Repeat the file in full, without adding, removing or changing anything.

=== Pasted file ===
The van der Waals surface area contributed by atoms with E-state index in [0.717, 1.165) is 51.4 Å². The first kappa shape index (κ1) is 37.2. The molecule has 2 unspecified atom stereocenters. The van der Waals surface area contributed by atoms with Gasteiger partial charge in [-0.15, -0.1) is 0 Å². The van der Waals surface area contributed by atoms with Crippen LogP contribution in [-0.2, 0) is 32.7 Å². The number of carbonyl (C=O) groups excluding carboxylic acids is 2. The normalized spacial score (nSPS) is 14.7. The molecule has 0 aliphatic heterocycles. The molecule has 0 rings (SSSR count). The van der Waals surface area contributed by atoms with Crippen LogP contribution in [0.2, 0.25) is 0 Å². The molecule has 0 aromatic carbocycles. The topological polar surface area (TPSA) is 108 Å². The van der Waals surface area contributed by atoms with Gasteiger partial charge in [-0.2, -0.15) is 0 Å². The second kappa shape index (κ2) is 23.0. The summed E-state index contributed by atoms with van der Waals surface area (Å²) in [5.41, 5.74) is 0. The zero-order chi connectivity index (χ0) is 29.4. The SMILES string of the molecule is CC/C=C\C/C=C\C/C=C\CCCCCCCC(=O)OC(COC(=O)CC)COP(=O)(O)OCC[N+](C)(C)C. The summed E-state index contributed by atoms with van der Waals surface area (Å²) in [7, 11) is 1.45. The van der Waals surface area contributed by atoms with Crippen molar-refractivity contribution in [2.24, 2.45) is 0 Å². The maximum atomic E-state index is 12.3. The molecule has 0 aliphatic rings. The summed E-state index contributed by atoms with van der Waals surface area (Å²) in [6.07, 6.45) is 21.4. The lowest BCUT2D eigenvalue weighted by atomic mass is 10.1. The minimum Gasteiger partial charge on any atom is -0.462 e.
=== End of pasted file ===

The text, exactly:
The van der Waals surface area contributed by atoms with E-state index in [0.717, 1.165) is 51.4 Å². The first kappa shape index (κ1) is 37.2. The molecule has 2 unspecified atom stereocenters. The van der Waals surface area contributed by atoms with Gasteiger partial charge in [-0.15, -0.1) is 0 Å². The van der Waals surface area contributed by atoms with Crippen LogP contribution in [-0.2, 0) is 32.7 Å². The number of carbonyl (C=O) groups excluding carboxylic acids is 2. The normalized spacial score (nSPS) is 14.7. The molecule has 0 aliphatic heterocycles. The molecule has 0 rings (SSSR count). The van der Waals surface area contributed by atoms with Crippen LogP contribution in [0.2, 0.25) is 0 Å². The molecule has 0 aromatic carbocycles. The topological polar surface area (TPSA) is 108 Å². The van der Waals surface area contributed by atoms with Gasteiger partial charge in [-0.2, -0.15) is 0 Å². The second kappa shape index (κ2) is 23.0. The summed E-state index contributed by atoms with van der Waals surface area (Å²) in [5.41, 5.74) is 0. The zero-order chi connectivity index (χ0) is 29.4. The SMILES string of the molecule is CC/C=C\C/C=C\C/C=C\CCCCCCCC(=O)OC(COC(=O)CC)COP(=O)(O)OCC[N+](C)(C)C. The summed E-state index contributed by atoms with van der Waals surface area (Å²) in [7, 11) is 1.45. The van der Waals surface area contributed by atoms with Crippen molar-refractivity contribution in [2.24, 2.45) is 0 Å². The maximum atomic E-state index is 12.3. The molecule has 0 aliphatic rings. The summed E-state index contributed by atoms with van der Waals surface area (Å²) in [6.07, 6.45) is 21.4. The lowest BCUT2D eigenvalue weighted by atomic mass is 10.1. The minimum Gasteiger partial charge on any atom is -0.462 e.